When I went to Machu Picchu this past May, I thought I would find a meditative place to sit alone and think about my ancestral past — never crossing paths with dudebros who pose in front of the Incas' sacred citadel for their Tinder profile pictures.I thought this even though I knew they had to get those pictures somehow.The Machu Picchu selfie is such a cliché in dating app culture, I irrationally hated every man whose initial offer to me was a photo of himself making a strong-man pose before the place I've been taught to revere since before I could read. I felt like these people didn't deserve to mark it as a notch on their belts, especially before I could go there.
I come from the children of those Spaniards who destroyed "our" Inca Empire.
He, presumably, comes from a proud strain of Inca blood that managed to survive and rise up again after the conquest.
He wasn't the only one who thought I looked foreign.
Throughout the rest of the trip, people kept thinking they could upcharge me, or speak to me in English, German, Portuguese even.
I'm the one who learned in grade school about the might of the Incas and the tragedy of their conquest by the Spanish. To get to Machu Picchu, you have to go to Cuzco, an ancient city in its own right, packed with history and heritage and pride.
I was sure visiting this site meant a lot more to me than it ever could to them. Fifteen years after my family left Peru, I was making my pilgrimage, climbing the tallest mountain flanking Machu Picchu on my 27th birthday. Even decades after Machu Picchu was named a UN World Heritage site, and tamed enough to allow the massive passage of tourists, people get lost and even die in its Sacred Valley. And some people there thought I did not, in fact, belong. " a tour guide asked me in English, as I slouched in the back of the van to the Sacred Valley, wearing big shades and a hooded jacket. The rest of the group laughed and the guide replied, now in Spanish, too, "Sorry, miss, your complexion just doesn't look made in Peru." "No, señor, bien hecha en Peru," I told him.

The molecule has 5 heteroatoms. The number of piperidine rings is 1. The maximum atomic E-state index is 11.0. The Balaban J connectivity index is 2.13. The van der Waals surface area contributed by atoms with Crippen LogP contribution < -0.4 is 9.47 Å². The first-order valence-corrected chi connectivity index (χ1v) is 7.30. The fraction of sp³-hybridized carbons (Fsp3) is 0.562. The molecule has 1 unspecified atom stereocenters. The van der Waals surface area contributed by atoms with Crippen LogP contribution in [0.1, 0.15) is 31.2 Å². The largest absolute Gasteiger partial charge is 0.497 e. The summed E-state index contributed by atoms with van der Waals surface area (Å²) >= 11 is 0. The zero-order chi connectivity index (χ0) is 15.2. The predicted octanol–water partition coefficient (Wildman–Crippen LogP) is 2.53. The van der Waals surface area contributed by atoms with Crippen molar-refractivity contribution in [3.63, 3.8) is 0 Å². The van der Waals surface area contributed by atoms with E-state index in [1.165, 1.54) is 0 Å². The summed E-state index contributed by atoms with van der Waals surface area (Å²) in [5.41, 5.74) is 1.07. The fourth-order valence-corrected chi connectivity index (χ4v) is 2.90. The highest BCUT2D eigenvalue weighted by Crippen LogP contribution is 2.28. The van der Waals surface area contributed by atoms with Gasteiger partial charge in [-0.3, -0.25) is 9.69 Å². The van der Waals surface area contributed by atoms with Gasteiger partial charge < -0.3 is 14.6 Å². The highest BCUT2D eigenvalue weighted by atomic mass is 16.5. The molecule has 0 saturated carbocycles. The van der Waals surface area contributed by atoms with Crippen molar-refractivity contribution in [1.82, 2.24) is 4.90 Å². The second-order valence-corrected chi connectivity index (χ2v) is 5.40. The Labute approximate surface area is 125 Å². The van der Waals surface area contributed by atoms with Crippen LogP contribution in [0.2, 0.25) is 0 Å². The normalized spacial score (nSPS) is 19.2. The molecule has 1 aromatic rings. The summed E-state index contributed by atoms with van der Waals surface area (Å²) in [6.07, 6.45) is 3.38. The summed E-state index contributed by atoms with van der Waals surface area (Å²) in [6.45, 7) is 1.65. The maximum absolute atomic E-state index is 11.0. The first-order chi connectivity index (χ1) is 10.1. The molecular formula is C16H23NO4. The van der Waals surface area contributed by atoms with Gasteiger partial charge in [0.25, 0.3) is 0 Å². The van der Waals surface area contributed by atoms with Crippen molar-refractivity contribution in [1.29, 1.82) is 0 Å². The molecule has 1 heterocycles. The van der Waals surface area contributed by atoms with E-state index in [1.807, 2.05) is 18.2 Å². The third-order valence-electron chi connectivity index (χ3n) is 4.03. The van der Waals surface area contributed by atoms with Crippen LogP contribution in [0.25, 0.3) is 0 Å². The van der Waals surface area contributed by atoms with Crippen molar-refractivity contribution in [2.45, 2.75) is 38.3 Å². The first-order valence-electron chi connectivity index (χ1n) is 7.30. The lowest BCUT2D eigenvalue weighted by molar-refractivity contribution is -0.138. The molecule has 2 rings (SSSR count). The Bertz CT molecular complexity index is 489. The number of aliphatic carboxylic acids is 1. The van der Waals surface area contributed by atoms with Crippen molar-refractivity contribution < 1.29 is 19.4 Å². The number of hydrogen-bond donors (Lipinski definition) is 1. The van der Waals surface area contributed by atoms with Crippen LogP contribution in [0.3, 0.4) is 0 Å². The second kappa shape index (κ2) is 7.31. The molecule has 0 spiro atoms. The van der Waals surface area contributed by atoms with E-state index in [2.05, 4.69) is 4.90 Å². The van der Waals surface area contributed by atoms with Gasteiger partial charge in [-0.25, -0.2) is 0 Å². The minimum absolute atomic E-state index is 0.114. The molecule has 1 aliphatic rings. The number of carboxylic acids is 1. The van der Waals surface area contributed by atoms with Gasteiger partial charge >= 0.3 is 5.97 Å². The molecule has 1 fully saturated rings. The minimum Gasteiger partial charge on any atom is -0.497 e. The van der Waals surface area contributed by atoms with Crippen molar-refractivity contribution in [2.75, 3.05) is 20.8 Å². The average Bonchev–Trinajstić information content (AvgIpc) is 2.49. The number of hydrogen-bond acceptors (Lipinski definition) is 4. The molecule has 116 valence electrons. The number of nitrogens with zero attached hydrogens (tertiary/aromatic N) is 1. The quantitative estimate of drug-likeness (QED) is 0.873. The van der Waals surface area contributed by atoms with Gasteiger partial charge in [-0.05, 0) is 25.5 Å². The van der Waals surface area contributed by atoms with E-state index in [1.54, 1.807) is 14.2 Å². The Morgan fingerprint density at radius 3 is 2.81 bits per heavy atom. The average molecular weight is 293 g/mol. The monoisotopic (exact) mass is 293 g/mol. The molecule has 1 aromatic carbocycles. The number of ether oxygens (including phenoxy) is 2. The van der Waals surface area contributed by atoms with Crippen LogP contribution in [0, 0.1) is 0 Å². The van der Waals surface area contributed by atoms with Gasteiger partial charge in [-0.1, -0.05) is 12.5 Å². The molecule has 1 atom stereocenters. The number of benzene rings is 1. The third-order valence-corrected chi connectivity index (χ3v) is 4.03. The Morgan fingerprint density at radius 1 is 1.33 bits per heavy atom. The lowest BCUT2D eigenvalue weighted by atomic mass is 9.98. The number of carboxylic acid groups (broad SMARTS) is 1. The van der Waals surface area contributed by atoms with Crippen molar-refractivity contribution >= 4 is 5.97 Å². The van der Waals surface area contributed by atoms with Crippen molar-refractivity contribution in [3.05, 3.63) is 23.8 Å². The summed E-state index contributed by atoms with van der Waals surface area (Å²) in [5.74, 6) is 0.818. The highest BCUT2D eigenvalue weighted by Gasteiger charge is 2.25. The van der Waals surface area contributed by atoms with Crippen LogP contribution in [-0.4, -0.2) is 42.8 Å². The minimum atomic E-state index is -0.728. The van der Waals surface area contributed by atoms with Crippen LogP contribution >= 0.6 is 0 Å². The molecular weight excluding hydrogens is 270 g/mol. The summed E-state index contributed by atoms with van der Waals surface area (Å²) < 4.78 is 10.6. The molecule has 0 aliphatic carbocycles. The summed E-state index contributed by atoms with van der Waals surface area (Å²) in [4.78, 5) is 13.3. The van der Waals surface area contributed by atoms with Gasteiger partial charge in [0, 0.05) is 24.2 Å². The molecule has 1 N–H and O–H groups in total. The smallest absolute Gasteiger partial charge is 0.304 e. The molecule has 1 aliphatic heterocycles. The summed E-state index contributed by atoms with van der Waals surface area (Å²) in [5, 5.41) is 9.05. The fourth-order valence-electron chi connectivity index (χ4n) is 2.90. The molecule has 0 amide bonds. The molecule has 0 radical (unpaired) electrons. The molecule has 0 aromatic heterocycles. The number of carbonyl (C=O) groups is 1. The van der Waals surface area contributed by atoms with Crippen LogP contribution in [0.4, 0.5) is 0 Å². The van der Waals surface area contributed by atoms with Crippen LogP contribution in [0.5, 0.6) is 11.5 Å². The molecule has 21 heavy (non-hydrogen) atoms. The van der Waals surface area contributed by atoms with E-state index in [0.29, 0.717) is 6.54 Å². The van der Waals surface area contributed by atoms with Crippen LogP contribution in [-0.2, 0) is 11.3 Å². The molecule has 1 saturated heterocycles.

It's a rugged mountain range, the Andes, and the Incas' roads are steep and unforgiving. Something like, "Really, made in Peru." How could he say that to me? When my family moved to Miami we must have been one of only a handful in our suburb.
I talk so much about Peruvian things and being from Peru, it must be annoying for my friends and coworkers. And even as I replied with my American-made snark, my heart sunk a little, because he was from Cuzco, and his ancestry was right.
And sure, I looked like a tourist, but it hurt like hell to think I was coming to the nest of my Peruvian heritage only to be treated like an outsider. Still, I started to accept it, because — children of immigrants, you understand this — every time I visit Peru, even in Lima, I do feel like I'm missing something.